Bangladeshi court has sentenced six members of an Islamist militant group to death on Tuesday for the brutal killing of two gay rights activists five years ago.
In April 2016, Xulhaz Mannan, 35, and Mahbub Rabbi Tonoy, 25, were hacked to death in Mannan’s residence in Dhaka, in an incident claimed by Ansar Al Islam, al Qaeda’s regional arm.
Rabbi was a film actor and Mannan was the editor of Bangladesh’s first magazine for gay, bisexual, transgender, and queer (LGBTQ+) people.
The assassinations were part of a wave of attacks on atheist bloggers, intellectuals, and other minorities that stunned the 170 million-strong South Asian nation, prompting many to flee or go into hiding.
Six of the eight suspects in the case were found guilty of murder and condemned to death, according to public prosecutor Golam Sarwar Khan.
The six were also found guilty of belonging to a terrorist organization, the al Qaeda-inspired domestic militant group Ansar Ullah Bangla Team, by the Special Anti-Terrorism Tribunal.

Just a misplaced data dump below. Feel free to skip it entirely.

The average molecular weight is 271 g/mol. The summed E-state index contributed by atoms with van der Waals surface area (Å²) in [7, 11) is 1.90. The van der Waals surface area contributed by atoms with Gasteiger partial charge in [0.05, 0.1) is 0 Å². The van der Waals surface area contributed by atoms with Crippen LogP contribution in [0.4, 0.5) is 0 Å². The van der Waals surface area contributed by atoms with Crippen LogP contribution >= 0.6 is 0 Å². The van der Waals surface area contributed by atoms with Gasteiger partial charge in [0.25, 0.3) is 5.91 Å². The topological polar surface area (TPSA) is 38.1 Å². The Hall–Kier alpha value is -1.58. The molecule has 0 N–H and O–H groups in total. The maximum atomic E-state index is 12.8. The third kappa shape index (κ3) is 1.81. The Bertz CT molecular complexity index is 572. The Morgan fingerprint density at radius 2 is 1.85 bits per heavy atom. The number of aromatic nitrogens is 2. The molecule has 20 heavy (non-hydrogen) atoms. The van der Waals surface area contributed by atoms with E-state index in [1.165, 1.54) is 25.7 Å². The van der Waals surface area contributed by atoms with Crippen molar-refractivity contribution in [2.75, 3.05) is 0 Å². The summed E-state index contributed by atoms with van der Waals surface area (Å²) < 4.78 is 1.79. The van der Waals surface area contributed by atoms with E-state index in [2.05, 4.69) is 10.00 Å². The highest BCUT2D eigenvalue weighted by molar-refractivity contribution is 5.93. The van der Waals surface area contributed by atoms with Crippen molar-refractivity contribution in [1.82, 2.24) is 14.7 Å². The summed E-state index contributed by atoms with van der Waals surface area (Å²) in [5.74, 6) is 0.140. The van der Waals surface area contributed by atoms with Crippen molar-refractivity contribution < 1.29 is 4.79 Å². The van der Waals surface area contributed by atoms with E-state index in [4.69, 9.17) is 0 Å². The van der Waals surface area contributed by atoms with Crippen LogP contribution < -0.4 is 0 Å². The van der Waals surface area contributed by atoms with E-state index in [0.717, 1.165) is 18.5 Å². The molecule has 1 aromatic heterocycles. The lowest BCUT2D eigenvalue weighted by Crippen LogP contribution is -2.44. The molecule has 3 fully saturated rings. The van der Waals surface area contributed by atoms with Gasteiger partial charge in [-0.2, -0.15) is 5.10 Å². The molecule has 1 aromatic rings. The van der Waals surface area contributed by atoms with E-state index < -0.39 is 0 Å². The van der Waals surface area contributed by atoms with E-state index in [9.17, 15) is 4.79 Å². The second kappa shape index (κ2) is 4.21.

Khan claimed that the police suspected the organization of assassinating more than a dozen secular activists and bloggers.
Nazrul Islam, the men’s lawyer, said they would appeal their sentences.
According to Khan, two other defendants who are on the run and were tried in their absence were acquitted by the panel.
Syed Ziaul Haq, a dismissed army major who is suspected of being the group’s head and masterminding the killings, is one of them.
Between 2013 and 2016, Islamic State or al Qaeda-affiliated groups claimed responsibility for a slew of attacks on secular activists and religious minorities.
The most catastrophic attack occurred in July 2016, when gunmen stormed a cafe in Dhaka’s diplomatic district, killing 22 people, the majority of whom were foreigners.
Following the cafe siege, the government cracked down on Islamist groups, killing over 100 alleged militants and arresting hundreds more.